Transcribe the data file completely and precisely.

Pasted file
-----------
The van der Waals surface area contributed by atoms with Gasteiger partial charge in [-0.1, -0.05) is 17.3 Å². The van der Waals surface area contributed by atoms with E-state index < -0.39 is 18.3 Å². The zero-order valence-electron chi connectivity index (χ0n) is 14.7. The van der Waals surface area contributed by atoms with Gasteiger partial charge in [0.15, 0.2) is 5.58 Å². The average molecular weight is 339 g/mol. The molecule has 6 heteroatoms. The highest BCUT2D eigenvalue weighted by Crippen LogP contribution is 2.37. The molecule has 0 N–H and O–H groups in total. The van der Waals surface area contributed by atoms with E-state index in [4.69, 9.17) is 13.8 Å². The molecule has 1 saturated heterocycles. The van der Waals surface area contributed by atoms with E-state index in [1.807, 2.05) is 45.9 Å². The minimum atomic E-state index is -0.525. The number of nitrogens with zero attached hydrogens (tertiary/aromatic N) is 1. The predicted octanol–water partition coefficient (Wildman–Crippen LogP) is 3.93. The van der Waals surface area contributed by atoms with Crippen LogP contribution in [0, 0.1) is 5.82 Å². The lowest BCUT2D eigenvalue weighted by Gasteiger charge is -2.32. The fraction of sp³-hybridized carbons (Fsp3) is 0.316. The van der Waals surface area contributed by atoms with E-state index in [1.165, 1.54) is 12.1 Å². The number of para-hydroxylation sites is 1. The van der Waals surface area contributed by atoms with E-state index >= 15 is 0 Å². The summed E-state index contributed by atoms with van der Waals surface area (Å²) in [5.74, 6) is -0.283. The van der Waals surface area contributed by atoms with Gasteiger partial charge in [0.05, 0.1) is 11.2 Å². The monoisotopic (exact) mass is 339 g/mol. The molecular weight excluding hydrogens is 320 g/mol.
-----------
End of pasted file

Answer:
The van der Waals surface area contributed by atoms with Gasteiger partial charge in [-0.1, -0.05) is 17.3 Å². The van der Waals surface area contributed by atoms with E-state index < -0.39 is 18.3 Å². The zero-order valence-electron chi connectivity index (χ0n) is 14.7. The van der Waals surface area contributed by atoms with Gasteiger partial charge in [0.15, 0.2) is 5.58 Å². The average molecular weight is 339 g/mol. The molecule has 6 heteroatoms. The highest BCUT2D eigenvalue weighted by Crippen LogP contribution is 2.37. The molecule has 0 N–H and O–H groups in total. The van der Waals surface area contributed by atoms with E-state index in [4.69, 9.17) is 13.8 Å². The molecule has 1 saturated heterocycles. The van der Waals surface area contributed by atoms with E-state index in [1.807, 2.05) is 45.9 Å². The minimum atomic E-state index is -0.525. The number of nitrogens with zero attached hydrogens (tertiary/aromatic N) is 1. The predicted octanol–water partition coefficient (Wildman–Crippen LogP) is 3.93. The van der Waals surface area contributed by atoms with Crippen LogP contribution in [0, 0.1) is 5.82 Å². The lowest BCUT2D eigenvalue weighted by Gasteiger charge is -2.32. The fraction of sp³-hybridized carbons (Fsp3) is 0.316. The van der Waals surface area contributed by atoms with E-state index in [1.165, 1.54) is 12.1 Å². The number of para-hydroxylation sites is 1. The van der Waals surface area contributed by atoms with E-state index >= 15 is 0 Å². The summed E-state index contributed by atoms with van der Waals surface area (Å²) in [5.74, 6) is -0.283. The van der Waals surface area contributed by atoms with Gasteiger partial charge in [0.05, 0.1) is 11.2 Å². The monoisotopic (exact) mass is 339 g/mol. The molecular weight excluding hydrogens is 320 g/mol.